Pro-European centrist Emmanuel Macron promised Sunday to heal France’s divisions after crushing far-right leader Marine Le Pen in a pivotal presidential election that has given him a large but fragile mandate for change.
At 39, the pro-EU former investment banker will become France’s youngest-ever leader but faces a huge challenge to enact his program while trying to unite a fractured and demoralized country.
“I will fight with all my strength against the divisions that are undermining us,” Macron said in a solemn address at his campaign headquarters.
As the extent of his resounding victory sank in, Macron told a sea jubilant supporters waving French flags outside the Louvre Museum in Paris: “Tonight, France won.”
Latest partial results showed Macron winning 65.17 percent of the votes in the first ever election he has contested, far ahead of the nationalist Le Pen at 34.83 percent.
But in a sign of widespread voter disillusionment, one in three voters abstained or cast a blank ballot.
Western leaders largely hailed the result after the shock of Britain’s vote to leave the EU and the election of Donald Trump in the United States.
Macron reached out to Le Pen’s supporters in a plea for unity after a vicious election campaign that exposed deep economic and social divisions, as well as tensions provoked by identity and immigration.
“They voted out of anger, distress and sometimes conviction. I respect them,” he said. “I will do everything I can over the next five years to ensure that people no longer have any reason to vote for extremes.”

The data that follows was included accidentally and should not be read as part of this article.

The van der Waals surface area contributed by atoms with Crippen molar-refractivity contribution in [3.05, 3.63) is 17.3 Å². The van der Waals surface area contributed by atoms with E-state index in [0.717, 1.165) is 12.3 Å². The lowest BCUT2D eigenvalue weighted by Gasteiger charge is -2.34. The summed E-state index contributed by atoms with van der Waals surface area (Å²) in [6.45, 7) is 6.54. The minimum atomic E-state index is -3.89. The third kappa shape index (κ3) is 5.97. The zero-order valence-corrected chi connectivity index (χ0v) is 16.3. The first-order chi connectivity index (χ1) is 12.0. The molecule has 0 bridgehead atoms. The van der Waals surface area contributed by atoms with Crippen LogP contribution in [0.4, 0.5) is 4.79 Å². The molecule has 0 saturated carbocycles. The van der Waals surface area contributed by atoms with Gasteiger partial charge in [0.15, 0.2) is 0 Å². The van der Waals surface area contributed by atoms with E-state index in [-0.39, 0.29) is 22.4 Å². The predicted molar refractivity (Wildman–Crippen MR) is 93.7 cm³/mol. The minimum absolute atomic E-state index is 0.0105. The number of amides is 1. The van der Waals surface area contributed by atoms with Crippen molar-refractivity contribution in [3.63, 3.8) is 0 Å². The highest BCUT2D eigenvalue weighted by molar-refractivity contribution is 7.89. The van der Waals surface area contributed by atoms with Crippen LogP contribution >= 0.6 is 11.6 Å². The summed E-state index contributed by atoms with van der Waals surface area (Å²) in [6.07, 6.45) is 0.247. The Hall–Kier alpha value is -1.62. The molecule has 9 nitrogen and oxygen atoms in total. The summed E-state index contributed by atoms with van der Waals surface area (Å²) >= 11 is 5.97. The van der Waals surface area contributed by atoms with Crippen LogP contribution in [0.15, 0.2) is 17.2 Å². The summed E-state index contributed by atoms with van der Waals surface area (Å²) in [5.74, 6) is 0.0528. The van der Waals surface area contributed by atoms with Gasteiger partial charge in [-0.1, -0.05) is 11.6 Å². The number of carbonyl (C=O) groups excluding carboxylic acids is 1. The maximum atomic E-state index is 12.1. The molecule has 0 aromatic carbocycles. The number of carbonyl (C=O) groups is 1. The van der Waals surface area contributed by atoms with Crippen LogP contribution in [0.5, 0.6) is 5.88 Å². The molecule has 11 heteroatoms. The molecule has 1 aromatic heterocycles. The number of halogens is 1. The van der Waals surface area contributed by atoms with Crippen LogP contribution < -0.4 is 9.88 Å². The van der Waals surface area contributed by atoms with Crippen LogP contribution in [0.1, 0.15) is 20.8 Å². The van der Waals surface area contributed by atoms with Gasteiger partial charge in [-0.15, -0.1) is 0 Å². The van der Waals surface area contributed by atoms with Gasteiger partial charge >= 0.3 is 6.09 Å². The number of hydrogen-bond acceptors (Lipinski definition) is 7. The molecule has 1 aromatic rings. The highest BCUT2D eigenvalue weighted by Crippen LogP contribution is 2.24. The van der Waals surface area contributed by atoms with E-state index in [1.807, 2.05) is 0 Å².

Macron’s 64-year-old wife Brigitte, who he wooed when she taught him drama at school, joined him on stage with her children and grandchildren.
German Chancellor Angela Merkel’s spokesman said it was a “victory for a strong and united Europe” and the two had a “very warm” telephone call after his victory was announced, Macron’s team said.
EU Commission President Jean-Claude Juncker said French voters had chosen a “European future.”
US President Donald Trump, whose beliefs are seen as radically different to Macron’s, tweeted congratulations on a “big win” and said he looked forward to working with him.
The euro rallied to a six-month high against the dollar in Asian trade and other financial markets are expected to react positively.
Le Pen, 48, had portrayed the election as a contest between Macron and “globalists” — those in favor of open trade, immigration and shared sovereignty — and her “patriotic” vision of strong borders and national identities.
In a short speech to supporters, Le Pen claimed a “historic, massive result” and said she had called Macron to wish him “success” in tackling the country’s challenges.
She said her National Front (FN) needed to undergo a “profound transformation” ahead of parliamentary elections in June. One of her aides said the party will change its name.